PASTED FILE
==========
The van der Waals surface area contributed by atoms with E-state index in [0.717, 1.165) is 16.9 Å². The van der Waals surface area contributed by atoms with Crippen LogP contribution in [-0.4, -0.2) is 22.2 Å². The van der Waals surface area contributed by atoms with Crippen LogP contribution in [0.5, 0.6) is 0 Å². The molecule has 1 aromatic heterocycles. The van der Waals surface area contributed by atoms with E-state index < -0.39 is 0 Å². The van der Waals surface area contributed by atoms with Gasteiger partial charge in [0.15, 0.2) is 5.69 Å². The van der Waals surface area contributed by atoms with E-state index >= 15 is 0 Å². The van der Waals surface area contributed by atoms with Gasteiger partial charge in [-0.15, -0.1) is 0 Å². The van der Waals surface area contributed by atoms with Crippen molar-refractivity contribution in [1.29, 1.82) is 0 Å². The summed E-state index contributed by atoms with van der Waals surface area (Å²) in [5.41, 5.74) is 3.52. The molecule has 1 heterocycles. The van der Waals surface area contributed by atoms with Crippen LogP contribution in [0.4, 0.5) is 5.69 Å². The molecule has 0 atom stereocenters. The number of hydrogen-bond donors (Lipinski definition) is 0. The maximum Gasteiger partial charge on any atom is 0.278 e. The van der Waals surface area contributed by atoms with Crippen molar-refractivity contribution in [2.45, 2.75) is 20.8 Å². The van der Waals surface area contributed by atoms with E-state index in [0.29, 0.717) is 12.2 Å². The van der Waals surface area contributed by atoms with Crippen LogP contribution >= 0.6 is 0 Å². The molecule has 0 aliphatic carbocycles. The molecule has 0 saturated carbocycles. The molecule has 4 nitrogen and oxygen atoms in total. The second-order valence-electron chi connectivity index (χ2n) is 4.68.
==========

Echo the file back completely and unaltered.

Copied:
The van der Waals surface area contributed by atoms with E-state index in [0.717, 1.165) is 16.9 Å². The van der Waals surface area contributed by atoms with Crippen LogP contribution in [-0.4, -0.2) is 22.2 Å². The van der Waals surface area contributed by atoms with Crippen LogP contribution in [0.5, 0.6) is 0 Å². The molecule has 1 aromatic heterocycles. The van der Waals surface area contributed by atoms with E-state index < -0.39 is 0 Å². The van der Waals surface area contributed by atoms with Gasteiger partial charge in [0.15, 0.2) is 5.69 Å². The van der Waals surface area contributed by atoms with E-state index >= 15 is 0 Å². The van der Waals surface area contributed by atoms with Gasteiger partial charge in [-0.15, -0.1) is 0 Å². The van der Waals surface area contributed by atoms with Crippen molar-refractivity contribution in [1.29, 1.82) is 0 Å². The summed E-state index contributed by atoms with van der Waals surface area (Å²) in [5.41, 5.74) is 3.52. The molecule has 1 heterocycles. The van der Waals surface area contributed by atoms with Crippen LogP contribution in [0.4, 0.5) is 5.69 Å². The molecule has 0 atom stereocenters. The number of hydrogen-bond donors (Lipinski definition) is 0. The maximum Gasteiger partial charge on any atom is 0.278 e. The van der Waals surface area contributed by atoms with Crippen molar-refractivity contribution in [2.45, 2.75) is 20.8 Å². The van der Waals surface area contributed by atoms with E-state index in [0.29, 0.717) is 12.2 Å². The van der Waals surface area contributed by atoms with Crippen LogP contribution >= 0.6 is 0 Å². The molecule has 0 aliphatic carbocycles. The molecule has 0 saturated carbocycles. The molecule has 4 nitrogen and oxygen atoms in total. The second-order valence-electron chi connectivity index (χ2n) is 4.68.